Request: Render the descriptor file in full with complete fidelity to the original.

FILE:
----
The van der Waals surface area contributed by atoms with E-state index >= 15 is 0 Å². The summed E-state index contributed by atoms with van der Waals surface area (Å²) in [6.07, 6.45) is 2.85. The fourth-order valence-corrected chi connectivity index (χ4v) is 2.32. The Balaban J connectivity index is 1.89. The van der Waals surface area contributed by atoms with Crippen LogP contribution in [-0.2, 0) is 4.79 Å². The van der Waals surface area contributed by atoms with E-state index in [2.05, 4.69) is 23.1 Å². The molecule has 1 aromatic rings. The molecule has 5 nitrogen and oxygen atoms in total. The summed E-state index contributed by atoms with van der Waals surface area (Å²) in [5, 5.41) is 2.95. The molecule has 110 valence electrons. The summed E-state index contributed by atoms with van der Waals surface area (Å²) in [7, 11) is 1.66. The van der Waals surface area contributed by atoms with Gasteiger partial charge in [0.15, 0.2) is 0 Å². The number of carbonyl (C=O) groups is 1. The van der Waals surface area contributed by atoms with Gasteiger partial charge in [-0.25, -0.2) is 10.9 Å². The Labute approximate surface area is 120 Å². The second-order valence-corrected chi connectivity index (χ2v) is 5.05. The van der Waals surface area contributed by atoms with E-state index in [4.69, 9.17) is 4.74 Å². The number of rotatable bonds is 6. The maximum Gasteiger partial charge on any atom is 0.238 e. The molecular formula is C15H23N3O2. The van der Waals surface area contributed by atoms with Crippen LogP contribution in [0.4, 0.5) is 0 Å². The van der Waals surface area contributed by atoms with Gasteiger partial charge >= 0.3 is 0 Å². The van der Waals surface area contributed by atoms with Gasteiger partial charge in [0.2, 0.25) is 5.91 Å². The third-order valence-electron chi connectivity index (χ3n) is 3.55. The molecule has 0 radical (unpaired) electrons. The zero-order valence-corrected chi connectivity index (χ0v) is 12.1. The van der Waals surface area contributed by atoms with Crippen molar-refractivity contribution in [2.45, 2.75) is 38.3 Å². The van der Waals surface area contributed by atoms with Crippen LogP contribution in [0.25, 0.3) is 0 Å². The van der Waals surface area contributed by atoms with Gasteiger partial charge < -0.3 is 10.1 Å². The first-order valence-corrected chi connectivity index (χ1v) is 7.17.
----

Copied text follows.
The van der Waals surface area contributed by atoms with E-state index >= 15 is 0 Å². The summed E-state index contributed by atoms with van der Waals surface area (Å²) in [6.07, 6.45) is 2.85. The fourth-order valence-corrected chi connectivity index (χ4v) is 2.32. The Balaban J connectivity index is 1.89. The van der Waals surface area contributed by atoms with Crippen LogP contribution in [-0.2, 0) is 4.79 Å². The van der Waals surface area contributed by atoms with E-state index in [2.05, 4.69) is 23.1 Å². The molecule has 1 aromatic rings. The molecule has 5 nitrogen and oxygen atoms in total. The summed E-state index contributed by atoms with van der Waals surface area (Å²) in [5, 5.41) is 2.95. The molecule has 110 valence electrons. The summed E-state index contributed by atoms with van der Waals surface area (Å²) in [7, 11) is 1.66. The van der Waals surface area contributed by atoms with Gasteiger partial charge in [0.15, 0.2) is 0 Å². The number of carbonyl (C=O) groups is 1. The van der Waals surface area contributed by atoms with Gasteiger partial charge in [-0.25, -0.2) is 10.9 Å². The Labute approximate surface area is 120 Å². The second-order valence-corrected chi connectivity index (χ2v) is 5.05. The van der Waals surface area contributed by atoms with E-state index in [4.69, 9.17) is 4.74 Å². The number of rotatable bonds is 6. The maximum Gasteiger partial charge on any atom is 0.238 e. The molecular formula is C15H23N3O2. The van der Waals surface area contributed by atoms with Crippen LogP contribution in [0.4, 0.5) is 0 Å². The van der Waals surface area contributed by atoms with Gasteiger partial charge >= 0.3 is 0 Å². The van der Waals surface area contributed by atoms with Gasteiger partial charge in [0.2, 0.25) is 5.91 Å². The third-order valence-electron chi connectivity index (χ3n) is 3.55. The molecule has 0 radical (unpaired) electrons. The zero-order valence-corrected chi connectivity index (χ0v) is 12.1. The van der Waals surface area contributed by atoms with Crippen molar-refractivity contribution in [2.45, 2.75) is 38.3 Å². The van der Waals surface area contributed by atoms with Crippen LogP contribution in [0.25, 0.3) is 0 Å². The van der Waals surface area contributed by atoms with Gasteiger partial charge < -0.3 is 10.1 Å². The first-order valence-corrected chi connectivity index (χ1v) is 7.17.